Occupational Asthma Reference

Feary J, Cannon J, Cullinan P, Breathing pattern disorder masquerading as occupational asthma, Eur Respir J, 2020;56 Suppl 6:652,10.1183/13993003.congress-2020.652

Keywords: case report, ILO, larngeal obstruction, Oasys, laryngoscopy

Known Authors

Paul Cullinan, Royal Brompton Hospital, London, UK Paul Cullinan

Julie Cannon, Royal Brompton Hospital London Julie Cannon

Jo Feary, Royal Brompton Hospital Jo Feary

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Abstract

Background:
Serial peak flow monitoring is commonly used to diagnose occupational asthma (OA).

Methods:
A laboratory animal (LA) worker presented with work-related dyspnoea triggered by talking, dust and modest exertion. It was also present, to a lesser extent, away from work. She recorded her peak flow (PF) =4 times a day on consecutive days for 4 weeks. The values were plotted using specialist software.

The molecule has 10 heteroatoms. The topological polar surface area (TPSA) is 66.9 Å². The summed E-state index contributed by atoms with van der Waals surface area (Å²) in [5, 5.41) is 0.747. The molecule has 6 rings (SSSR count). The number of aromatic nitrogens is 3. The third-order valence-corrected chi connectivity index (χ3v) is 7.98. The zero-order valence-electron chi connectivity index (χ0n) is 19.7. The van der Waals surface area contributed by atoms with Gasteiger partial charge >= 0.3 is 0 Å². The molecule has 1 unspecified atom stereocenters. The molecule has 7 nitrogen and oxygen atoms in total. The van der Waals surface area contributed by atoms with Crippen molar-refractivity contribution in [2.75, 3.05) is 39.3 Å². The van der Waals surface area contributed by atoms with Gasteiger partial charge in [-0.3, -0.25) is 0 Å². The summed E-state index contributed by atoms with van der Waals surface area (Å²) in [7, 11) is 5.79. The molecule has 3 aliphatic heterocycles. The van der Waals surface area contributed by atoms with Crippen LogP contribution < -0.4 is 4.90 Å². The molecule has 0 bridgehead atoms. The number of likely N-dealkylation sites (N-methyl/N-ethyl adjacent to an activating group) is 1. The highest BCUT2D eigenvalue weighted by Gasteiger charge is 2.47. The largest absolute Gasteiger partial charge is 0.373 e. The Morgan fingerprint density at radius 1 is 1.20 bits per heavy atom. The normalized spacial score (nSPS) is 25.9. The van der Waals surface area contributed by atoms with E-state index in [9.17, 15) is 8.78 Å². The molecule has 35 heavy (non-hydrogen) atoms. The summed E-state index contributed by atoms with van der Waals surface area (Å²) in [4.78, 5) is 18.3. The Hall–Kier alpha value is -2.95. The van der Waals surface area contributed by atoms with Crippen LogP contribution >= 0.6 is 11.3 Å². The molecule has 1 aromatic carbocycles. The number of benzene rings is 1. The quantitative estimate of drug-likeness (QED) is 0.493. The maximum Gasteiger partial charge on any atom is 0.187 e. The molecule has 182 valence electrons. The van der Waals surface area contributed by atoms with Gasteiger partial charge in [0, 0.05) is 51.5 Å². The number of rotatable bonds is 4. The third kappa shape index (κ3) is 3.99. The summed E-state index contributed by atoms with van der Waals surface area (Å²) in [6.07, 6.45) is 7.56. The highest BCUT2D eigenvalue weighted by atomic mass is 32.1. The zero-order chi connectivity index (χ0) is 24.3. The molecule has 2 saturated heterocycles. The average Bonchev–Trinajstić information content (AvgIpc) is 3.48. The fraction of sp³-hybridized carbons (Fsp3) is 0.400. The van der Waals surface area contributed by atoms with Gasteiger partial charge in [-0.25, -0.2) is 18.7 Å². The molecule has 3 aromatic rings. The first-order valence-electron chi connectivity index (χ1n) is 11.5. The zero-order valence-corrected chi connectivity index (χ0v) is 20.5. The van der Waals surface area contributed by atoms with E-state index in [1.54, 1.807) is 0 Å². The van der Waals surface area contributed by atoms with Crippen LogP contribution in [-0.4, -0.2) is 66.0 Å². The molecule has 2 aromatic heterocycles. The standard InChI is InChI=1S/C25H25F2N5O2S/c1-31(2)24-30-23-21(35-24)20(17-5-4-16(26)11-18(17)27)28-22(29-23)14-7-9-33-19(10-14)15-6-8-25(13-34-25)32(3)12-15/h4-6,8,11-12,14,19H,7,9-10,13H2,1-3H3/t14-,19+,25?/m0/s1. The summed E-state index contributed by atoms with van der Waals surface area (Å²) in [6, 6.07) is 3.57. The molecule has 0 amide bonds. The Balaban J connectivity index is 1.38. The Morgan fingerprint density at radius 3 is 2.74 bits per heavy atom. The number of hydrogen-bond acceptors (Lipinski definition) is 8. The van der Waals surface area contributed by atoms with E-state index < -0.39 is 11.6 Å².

Results:
Spirometry was normal (FEV1 2.98 (105%) and FVC 3.41 (106%)). PF plot showed striking work-related variability (fig 1); OASYS score was 3.91 and ABC score was 95 indicating >90% probability of OA. Serum specific IgE and skin prick tests to LA allergens were negative. There was no exposure to other respiratory sensitisers. Respiratory physiotherapy assessment identified breathing pattern disorder (Nijmegen Questionnaire score 46/64). We explained she did not have OA; her symptoms were managed with physiotherapy and she continued working in her existing role.

Plain text: Background: Serial peak flow monitoring is commonly used to diagnose occupational asthma (OA). Methods: A laboratory animal (LA) worker presented with work-related dyspnoea triggered by talking, dust and modest exertion. It was also present, to a lesser extent, away from work. She recorded her peak flow (PF) >=4 times a day on consecutive days for 4 weeks. The values were plotted using specialist software. Results: Spirometry was normal (FEV1 2.98 (105%) and FVC 3.41 (106%)). PF plot showed striking work-related variability (fig 1); OASYS score was 3.91 and ABC score was 95 indicating >90% probability of OA. Serum specific IgE and skin prick tests to LA allergens were negative. There was no exposure to other respiratory sensitisers. Respiratory physiotherapy assessment identified breathing pattern disorder (Nijmegen Questionnaire score 46/64). We explained she did not have OA; her symptoms were managed with physiotherapy and she continued working in her existing role.

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